US to crack down on Evil Corp hackers

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US authorities on Thursday took aim at Russian cybercriminal group Evil Corp, indicting its Lamborghini-driving alleged leader and ordering asset freezes against 17 associates over a digital crime spree that netted more than $100 million from companies across the world.

The action against Evil Corp., described by officials as one of the most damaging criminal organisations on the internet, comes with a $5 million bounty for information leading to the arrest of alleged leader, Maksim Yakubets.

British authorities describe the 32-year-old Yakubets as a supercar-lover who customised his Lamborghini license plate to read “Thief” in Russian and ran his operation from the basements of Moscow cafes.

“Yakubets is a true 21st century criminal,” US Assistant Attorney General Brian Benczkowski said. “He’s earned his place on the FBI’s list of the world’s most wanted cyber criminals.”

Evil Corp is alleged to be behind the ever-evolving family of malicious software Dridex which bedevilled banks and businesses since first appearing in 2011. The malware hacks into banks and businesses making rogue financial transfers that are eventually funnelled back to the hackers. It has branched out into ransomware.

Underlining alleged links between cybercriminals and the Russian state, US Treasury officials said Yakubets worked on the side for Russia’s Federal Security Service (FSB), its domestic intelligence agency and stole classified material on Moscow’s behalf. A senior US Treasury official said he applied to the FSB for a license to handle secret documents.

The FBI said the Russian government was “helpful to a point” in their request to track the hackers down. US officials declined to comment on whether either of the men had links to the Russian government. The FSB did not immediately reply to a Reuters request for comment sent after hours in Russia.

Dridex targeted smaller businesses and organisations that lacked sophisticated cyber-defences, US officials said.

The indictments only mentioned incidents in Nebraska and Pennsylvania, victims spanned the United States – including a dairy company in Ohio, a luggage company in New Mexico and a religious order in Nebraska, FBI Deputy Director David Bowdich told a news conference.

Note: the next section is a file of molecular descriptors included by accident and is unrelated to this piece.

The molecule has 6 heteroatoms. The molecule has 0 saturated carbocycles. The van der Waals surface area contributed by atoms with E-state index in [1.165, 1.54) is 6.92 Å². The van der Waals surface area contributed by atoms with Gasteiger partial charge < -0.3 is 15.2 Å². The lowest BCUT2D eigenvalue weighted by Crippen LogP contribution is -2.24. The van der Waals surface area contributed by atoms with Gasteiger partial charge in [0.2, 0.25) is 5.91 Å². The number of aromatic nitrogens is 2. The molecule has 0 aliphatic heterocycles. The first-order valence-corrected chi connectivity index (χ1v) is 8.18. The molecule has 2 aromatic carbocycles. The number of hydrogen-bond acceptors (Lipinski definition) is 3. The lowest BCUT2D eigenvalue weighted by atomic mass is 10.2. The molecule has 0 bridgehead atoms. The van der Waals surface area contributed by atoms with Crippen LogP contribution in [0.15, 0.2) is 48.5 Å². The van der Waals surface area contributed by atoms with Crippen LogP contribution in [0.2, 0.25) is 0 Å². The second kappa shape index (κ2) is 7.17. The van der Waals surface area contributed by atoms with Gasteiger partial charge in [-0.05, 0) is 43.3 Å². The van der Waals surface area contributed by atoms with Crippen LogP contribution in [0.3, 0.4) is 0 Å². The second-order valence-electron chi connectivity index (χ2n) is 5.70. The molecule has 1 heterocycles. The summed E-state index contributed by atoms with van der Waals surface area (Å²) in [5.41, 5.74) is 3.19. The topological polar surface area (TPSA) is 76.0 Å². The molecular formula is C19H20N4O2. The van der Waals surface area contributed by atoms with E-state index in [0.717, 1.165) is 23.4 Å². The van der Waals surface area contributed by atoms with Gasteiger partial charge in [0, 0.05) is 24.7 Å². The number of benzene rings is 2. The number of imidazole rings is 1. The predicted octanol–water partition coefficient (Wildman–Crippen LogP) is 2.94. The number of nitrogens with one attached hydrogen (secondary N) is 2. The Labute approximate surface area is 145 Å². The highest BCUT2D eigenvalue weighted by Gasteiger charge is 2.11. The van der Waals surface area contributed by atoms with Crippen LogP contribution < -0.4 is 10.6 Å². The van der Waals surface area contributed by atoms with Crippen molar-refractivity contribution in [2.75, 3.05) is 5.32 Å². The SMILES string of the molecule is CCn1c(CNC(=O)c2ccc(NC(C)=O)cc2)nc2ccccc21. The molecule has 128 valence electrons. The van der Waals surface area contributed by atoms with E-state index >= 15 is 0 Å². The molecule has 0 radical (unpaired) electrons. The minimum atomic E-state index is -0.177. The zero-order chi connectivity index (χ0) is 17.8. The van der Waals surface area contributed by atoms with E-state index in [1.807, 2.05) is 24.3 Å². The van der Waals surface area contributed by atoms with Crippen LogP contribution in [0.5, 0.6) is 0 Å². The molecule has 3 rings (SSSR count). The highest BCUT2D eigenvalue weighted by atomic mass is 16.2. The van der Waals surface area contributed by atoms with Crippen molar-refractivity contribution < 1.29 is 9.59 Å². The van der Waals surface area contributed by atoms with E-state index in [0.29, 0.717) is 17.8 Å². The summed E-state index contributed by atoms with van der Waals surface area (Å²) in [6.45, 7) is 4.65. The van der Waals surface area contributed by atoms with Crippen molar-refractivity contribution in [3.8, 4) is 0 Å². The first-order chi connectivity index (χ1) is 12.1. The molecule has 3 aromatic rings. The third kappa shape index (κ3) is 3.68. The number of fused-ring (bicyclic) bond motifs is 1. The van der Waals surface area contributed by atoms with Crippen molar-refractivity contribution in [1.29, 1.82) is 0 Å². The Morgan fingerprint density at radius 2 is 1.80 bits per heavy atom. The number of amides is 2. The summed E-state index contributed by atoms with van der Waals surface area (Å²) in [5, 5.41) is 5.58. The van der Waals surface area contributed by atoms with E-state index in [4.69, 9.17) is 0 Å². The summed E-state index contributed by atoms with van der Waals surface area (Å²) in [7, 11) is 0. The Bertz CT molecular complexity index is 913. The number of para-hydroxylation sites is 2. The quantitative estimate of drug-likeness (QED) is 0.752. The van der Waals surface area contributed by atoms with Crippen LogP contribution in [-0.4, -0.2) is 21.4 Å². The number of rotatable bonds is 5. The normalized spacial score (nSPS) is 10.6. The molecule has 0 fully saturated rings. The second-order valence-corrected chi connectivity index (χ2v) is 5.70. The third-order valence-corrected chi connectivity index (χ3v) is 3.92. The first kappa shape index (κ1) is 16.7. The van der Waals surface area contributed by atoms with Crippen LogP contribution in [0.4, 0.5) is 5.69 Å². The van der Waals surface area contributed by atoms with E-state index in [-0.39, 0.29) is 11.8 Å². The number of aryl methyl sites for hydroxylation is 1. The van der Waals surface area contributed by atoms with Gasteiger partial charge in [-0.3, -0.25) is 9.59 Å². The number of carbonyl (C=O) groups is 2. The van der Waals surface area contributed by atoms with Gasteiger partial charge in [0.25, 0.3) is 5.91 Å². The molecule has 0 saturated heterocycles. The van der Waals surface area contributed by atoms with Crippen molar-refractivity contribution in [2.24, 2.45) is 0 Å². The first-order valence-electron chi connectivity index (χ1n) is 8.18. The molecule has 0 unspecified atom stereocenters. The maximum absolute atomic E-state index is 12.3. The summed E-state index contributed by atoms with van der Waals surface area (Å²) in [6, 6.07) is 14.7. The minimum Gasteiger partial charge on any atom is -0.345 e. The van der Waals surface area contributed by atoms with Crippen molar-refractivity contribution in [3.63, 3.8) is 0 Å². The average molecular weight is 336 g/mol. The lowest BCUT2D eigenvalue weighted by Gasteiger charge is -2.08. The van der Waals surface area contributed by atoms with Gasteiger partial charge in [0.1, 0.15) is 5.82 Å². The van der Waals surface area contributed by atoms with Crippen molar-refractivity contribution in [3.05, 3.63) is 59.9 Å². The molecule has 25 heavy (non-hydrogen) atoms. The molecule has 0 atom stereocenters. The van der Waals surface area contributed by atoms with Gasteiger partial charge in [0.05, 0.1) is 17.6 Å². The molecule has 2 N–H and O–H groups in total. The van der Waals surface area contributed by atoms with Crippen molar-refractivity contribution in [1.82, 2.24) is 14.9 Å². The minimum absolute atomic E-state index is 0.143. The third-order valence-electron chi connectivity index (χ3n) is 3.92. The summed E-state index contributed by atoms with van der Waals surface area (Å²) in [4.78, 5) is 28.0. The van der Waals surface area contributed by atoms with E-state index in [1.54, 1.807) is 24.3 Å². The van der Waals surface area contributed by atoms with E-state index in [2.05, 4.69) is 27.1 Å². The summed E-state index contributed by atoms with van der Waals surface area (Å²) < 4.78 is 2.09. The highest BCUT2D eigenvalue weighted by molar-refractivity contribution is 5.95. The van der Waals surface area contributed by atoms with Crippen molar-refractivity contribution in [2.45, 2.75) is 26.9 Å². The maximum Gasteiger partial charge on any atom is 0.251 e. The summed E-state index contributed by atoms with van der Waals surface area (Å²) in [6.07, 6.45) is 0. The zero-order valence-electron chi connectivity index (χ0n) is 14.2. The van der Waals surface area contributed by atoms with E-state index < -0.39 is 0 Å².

Losses totalled $70 million in the United States alone.

The crackdown straddled the world of cybercrime and intelligence. US Treasury and Justice Departments worked in co-ordination with Britain’s National Crime Agency, which published photographs and video of the hacker’s lavish, devil-may-care lifestyle featuring pictures of his camouflaged car streaked with florescent yellow.

The director general of the British agency, Lynne Owens, said Yakubets and Evil Corp “represent the most significant cyber-crime threat to the UK,” a sentiment endorsed by John Shier, an expert at UK-based cybersecurity company Sophos.

“I’d put them in the top tier,” he said of the group’s operators.

American and British companies were targets of choice, according to US Treasury officials. They said France, Italy, the United Arab Emirates, India and Malaysia were also affected.

In addition to Yakubets, his close associate Igor Turashev (38) was also indicted in the United States for allegedly serving as group technical administrator. UK authorities arrested and convicted eight other members of the network.

This is at least the second major effort by American authorities and allies to bring down Evil Corp – whose eye-catching name appears to be more nickname than formal company. A 2015 indictment charged Yakubets and Turashev with fraud and hacking crimes, but they were never arrested and – following a brief disruption – Dridex went back to stealing money.

Shier said Thursday’s attempt appeared to be more robust – but he doubted Yakubets would ever see justice.

“What are the chances this guy is going to face trial in the United States?” he said. “Next to zero.”

Officials describe the charges as an important step that strips the hackers of anonymity and makes it difficult for them to travel internationally.



Benczkowski, head of the US Justice Department’s Criminal Division, said the group was carrying out crimes as recently as May. “It is fair to say they are not out of business at this point,” he said. “But that is our ultimate goal.”